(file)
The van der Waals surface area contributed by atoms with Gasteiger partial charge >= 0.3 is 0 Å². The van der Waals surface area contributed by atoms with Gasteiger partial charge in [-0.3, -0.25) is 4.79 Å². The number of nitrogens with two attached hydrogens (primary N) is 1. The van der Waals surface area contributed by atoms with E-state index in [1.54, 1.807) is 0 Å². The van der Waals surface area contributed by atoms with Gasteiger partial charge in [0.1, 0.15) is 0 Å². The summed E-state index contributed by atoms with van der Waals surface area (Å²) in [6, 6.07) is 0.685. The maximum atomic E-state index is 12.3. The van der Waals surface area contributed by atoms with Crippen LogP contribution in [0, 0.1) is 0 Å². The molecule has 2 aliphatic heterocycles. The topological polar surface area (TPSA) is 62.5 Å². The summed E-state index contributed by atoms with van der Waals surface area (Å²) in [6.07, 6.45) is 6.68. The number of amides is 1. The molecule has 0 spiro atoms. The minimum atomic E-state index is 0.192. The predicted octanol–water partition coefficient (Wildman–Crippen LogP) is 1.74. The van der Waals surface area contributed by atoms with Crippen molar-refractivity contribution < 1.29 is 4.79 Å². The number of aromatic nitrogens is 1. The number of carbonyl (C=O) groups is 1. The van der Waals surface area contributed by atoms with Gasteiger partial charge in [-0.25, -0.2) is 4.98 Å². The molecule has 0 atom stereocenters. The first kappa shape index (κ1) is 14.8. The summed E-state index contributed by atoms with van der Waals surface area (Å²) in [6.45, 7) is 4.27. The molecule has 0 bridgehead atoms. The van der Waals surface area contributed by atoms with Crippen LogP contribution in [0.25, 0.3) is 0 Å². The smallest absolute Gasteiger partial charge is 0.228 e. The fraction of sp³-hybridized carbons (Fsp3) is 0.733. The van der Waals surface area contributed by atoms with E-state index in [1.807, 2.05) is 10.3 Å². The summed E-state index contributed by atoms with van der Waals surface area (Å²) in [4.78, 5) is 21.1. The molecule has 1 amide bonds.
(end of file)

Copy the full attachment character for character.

The van der Waals surface area contributed by atoms with Gasteiger partial charge >= 0.3 is 0 Å². The van der Waals surface area contributed by atoms with Gasteiger partial charge in [-0.3, -0.25) is 4.79 Å². The number of nitrogens with two attached hydrogens (primary N) is 1. The van der Waals surface area contributed by atoms with E-state index in [1.54, 1.807) is 0 Å². The van der Waals surface area contributed by atoms with Gasteiger partial charge in [0.1, 0.15) is 0 Å². The summed E-state index contributed by atoms with van der Waals surface area (Å²) in [6, 6.07) is 0.685. The maximum atomic E-state index is 12.3. The van der Waals surface area contributed by atoms with Crippen LogP contribution in [0, 0.1) is 0 Å². The molecule has 2 aliphatic heterocycles. The topological polar surface area (TPSA) is 62.5 Å². The summed E-state index contributed by atoms with van der Waals surface area (Å²) in [6.07, 6.45) is 6.68. The number of amides is 1. The molecule has 0 spiro atoms. The minimum atomic E-state index is 0.192. The predicted octanol–water partition coefficient (Wildman–Crippen LogP) is 1.74. The van der Waals surface area contributed by atoms with Crippen molar-refractivity contribution < 1.29 is 4.79 Å². The number of aromatic nitrogens is 1. The number of carbonyl (C=O) groups is 1. The van der Waals surface area contributed by atoms with Gasteiger partial charge in [-0.25, -0.2) is 4.98 Å². The molecule has 0 atom stereocenters. The first kappa shape index (κ1) is 14.8. The summed E-state index contributed by atoms with van der Waals surface area (Å²) in [6.45, 7) is 4.27. The molecule has 0 bridgehead atoms. The van der Waals surface area contributed by atoms with Crippen LogP contribution in [0.25, 0.3) is 0 Å². The smallest absolute Gasteiger partial charge is 0.228 e. The fraction of sp³-hybridized carbons (Fsp3) is 0.733. The van der Waals surface area contributed by atoms with E-state index in [1.807, 2.05) is 10.3 Å². The summed E-state index contributed by atoms with van der Waals surface area (Å²) in [4.78, 5) is 21.1. The molecule has 1 amide bonds.